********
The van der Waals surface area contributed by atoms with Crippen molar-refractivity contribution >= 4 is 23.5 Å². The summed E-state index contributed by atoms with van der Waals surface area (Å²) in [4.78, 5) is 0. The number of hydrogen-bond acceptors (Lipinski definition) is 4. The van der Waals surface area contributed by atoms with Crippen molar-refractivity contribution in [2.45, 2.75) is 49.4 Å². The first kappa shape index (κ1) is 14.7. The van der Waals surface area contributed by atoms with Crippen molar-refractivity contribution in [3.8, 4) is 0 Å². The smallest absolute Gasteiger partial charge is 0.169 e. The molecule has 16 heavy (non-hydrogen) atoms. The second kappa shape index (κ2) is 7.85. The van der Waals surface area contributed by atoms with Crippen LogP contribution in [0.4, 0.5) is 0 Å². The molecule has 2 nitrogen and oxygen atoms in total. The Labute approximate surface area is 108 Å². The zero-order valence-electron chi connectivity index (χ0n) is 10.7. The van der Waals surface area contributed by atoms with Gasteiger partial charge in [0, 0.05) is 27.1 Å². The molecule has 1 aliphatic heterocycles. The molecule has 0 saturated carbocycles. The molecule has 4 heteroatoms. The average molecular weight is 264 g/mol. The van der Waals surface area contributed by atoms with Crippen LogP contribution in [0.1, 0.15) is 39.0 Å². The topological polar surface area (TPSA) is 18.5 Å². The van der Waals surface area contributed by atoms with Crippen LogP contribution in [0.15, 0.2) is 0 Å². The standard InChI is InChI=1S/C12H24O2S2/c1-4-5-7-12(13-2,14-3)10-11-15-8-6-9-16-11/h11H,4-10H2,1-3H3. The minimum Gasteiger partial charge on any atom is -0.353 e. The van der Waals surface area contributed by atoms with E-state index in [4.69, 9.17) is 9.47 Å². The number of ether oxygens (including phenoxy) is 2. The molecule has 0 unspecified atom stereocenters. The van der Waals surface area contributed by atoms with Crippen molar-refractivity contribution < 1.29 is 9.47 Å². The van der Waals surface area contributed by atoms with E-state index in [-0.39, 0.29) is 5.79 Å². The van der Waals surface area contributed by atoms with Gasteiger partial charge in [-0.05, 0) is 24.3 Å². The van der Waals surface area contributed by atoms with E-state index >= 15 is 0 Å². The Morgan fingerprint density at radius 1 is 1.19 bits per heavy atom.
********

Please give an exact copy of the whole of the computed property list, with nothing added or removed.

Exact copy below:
The van der Waals surface area contributed by atoms with Crippen molar-refractivity contribution >= 4 is 23.5 Å². The summed E-state index contributed by atoms with van der Waals surface area (Å²) in [4.78, 5) is 0. The number of hydrogen-bond acceptors (Lipinski definition) is 4. The van der Waals surface area contributed by atoms with Crippen molar-refractivity contribution in [2.45, 2.75) is 49.4 Å². The first kappa shape index (κ1) is 14.7. The van der Waals surface area contributed by atoms with Crippen molar-refractivity contribution in [3.8, 4) is 0 Å². The smallest absolute Gasteiger partial charge is 0.169 e. The molecule has 16 heavy (non-hydrogen) atoms. The second kappa shape index (κ2) is 7.85. The van der Waals surface area contributed by atoms with Crippen LogP contribution in [0.4, 0.5) is 0 Å². The molecule has 2 nitrogen and oxygen atoms in total. The Labute approximate surface area is 108 Å². The zero-order valence-electron chi connectivity index (χ0n) is 10.7. The van der Waals surface area contributed by atoms with Gasteiger partial charge in [0, 0.05) is 27.1 Å². The molecule has 1 aliphatic heterocycles. The molecule has 0 saturated carbocycles. The molecule has 4 heteroatoms. The average molecular weight is 264 g/mol. The van der Waals surface area contributed by atoms with Crippen LogP contribution in [0.1, 0.15) is 39.0 Å². The topological polar surface area (TPSA) is 18.5 Å². The van der Waals surface area contributed by atoms with Crippen LogP contribution in [0.15, 0.2) is 0 Å². The standard InChI is InChI=1S/C12H24O2S2/c1-4-5-7-12(13-2,14-3)10-11-15-8-6-9-16-11/h11H,4-10H2,1-3H3. The minimum Gasteiger partial charge on any atom is -0.353 e. The van der Waals surface area contributed by atoms with E-state index in [4.69, 9.17) is 9.47 Å². The number of ether oxygens (including phenoxy) is 2. The molecule has 0 unspecified atom stereocenters. The van der Waals surface area contributed by atoms with Crippen molar-refractivity contribution < 1.29 is 9.47 Å². The van der Waals surface area contributed by atoms with E-state index in [-0.39, 0.29) is 5.79 Å². The van der Waals surface area contributed by atoms with Gasteiger partial charge in [-0.05, 0) is 24.3 Å². The van der Waals surface area contributed by atoms with E-state index >= 15 is 0 Å². The Morgan fingerprint density at radius 1 is 1.19 bits per heavy atom.